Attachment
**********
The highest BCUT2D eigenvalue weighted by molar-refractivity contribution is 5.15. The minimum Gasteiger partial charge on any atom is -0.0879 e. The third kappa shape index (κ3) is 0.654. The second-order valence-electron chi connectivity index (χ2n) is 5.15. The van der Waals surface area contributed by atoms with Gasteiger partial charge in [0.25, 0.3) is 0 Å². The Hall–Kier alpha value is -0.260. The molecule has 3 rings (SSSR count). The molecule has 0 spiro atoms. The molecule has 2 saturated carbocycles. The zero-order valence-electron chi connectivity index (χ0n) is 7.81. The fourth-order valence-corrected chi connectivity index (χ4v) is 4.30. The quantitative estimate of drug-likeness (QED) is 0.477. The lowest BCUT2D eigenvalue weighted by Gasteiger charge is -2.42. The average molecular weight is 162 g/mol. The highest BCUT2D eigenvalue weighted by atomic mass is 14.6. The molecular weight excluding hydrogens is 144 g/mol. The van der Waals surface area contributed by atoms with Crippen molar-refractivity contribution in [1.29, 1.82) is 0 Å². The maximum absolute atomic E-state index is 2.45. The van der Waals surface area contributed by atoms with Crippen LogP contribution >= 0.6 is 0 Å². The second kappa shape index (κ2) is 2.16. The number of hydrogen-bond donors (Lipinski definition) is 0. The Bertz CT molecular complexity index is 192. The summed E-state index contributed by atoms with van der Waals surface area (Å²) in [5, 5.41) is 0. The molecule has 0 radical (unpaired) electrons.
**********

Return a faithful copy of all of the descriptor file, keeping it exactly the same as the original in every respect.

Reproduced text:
The highest BCUT2D eigenvalue weighted by molar-refractivity contribution is 5.15. The minimum Gasteiger partial charge on any atom is -0.0879 e. The third kappa shape index (κ3) is 0.654. The second-order valence-electron chi connectivity index (χ2n) is 5.15. The van der Waals surface area contributed by atoms with Gasteiger partial charge in [0.25, 0.3) is 0 Å². The Hall–Kier alpha value is -0.260. The molecule has 3 rings (SSSR count). The molecule has 0 spiro atoms. The molecule has 2 saturated carbocycles. The zero-order valence-electron chi connectivity index (χ0n) is 7.81. The fourth-order valence-corrected chi connectivity index (χ4v) is 4.30. The quantitative estimate of drug-likeness (QED) is 0.477. The lowest BCUT2D eigenvalue weighted by Gasteiger charge is -2.42. The average molecular weight is 162 g/mol. The highest BCUT2D eigenvalue weighted by atomic mass is 14.6. The molecular weight excluding hydrogens is 144 g/mol. The van der Waals surface area contributed by atoms with Crippen molar-refractivity contribution in [1.29, 1.82) is 0 Å². The maximum absolute atomic E-state index is 2.45. The van der Waals surface area contributed by atoms with Crippen LogP contribution >= 0.6 is 0 Å². The second kappa shape index (κ2) is 2.16. The number of hydrogen-bond donors (Lipinski definition) is 0. The Bertz CT molecular complexity index is 192. The summed E-state index contributed by atoms with van der Waals surface area (Å²) in [5, 5.41) is 0. The molecule has 0 radical (unpaired) electrons.